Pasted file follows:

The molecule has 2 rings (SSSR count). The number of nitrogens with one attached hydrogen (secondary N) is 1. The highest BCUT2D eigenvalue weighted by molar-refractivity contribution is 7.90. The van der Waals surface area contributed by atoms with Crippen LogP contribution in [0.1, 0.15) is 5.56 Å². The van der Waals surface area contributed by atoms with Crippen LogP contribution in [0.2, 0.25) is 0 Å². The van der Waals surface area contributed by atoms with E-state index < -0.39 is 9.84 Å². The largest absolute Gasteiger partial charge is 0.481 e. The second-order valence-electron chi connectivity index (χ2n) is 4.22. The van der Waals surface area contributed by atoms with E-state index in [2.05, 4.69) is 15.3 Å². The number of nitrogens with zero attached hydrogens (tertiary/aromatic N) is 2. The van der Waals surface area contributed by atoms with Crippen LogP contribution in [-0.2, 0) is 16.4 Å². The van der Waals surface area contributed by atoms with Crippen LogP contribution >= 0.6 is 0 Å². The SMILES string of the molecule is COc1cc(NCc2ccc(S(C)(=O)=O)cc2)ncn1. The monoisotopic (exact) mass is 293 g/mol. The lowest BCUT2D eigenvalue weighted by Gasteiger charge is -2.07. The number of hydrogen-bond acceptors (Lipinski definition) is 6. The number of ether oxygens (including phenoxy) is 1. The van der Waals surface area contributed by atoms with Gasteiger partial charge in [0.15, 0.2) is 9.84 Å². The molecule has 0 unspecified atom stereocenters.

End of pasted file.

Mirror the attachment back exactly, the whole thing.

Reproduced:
The molecule has 2 rings (SSSR count). The number of nitrogens with one attached hydrogen (secondary N) is 1. The highest BCUT2D eigenvalue weighted by molar-refractivity contribution is 7.90. The van der Waals surface area contributed by atoms with Crippen LogP contribution in [0.1, 0.15) is 5.56 Å². The van der Waals surface area contributed by atoms with Crippen LogP contribution in [0.2, 0.25) is 0 Å². The van der Waals surface area contributed by atoms with E-state index < -0.39 is 9.84 Å². The largest absolute Gasteiger partial charge is 0.481 e. The second-order valence-electron chi connectivity index (χ2n) is 4.22. The van der Waals surface area contributed by atoms with E-state index in [2.05, 4.69) is 15.3 Å². The number of nitrogens with zero attached hydrogens (tertiary/aromatic N) is 2. The van der Waals surface area contributed by atoms with Crippen LogP contribution in [-0.2, 0) is 16.4 Å². The van der Waals surface area contributed by atoms with Crippen LogP contribution >= 0.6 is 0 Å². The SMILES string of the molecule is COc1cc(NCc2ccc(S(C)(=O)=O)cc2)ncn1. The monoisotopic (exact) mass is 293 g/mol. The lowest BCUT2D eigenvalue weighted by Gasteiger charge is -2.07. The number of hydrogen-bond acceptors (Lipinski definition) is 6. The number of ether oxygens (including phenoxy) is 1. The van der Waals surface area contributed by atoms with Gasteiger partial charge in [0.15, 0.2) is 9.84 Å². The molecule has 0 unspecified atom stereocenters.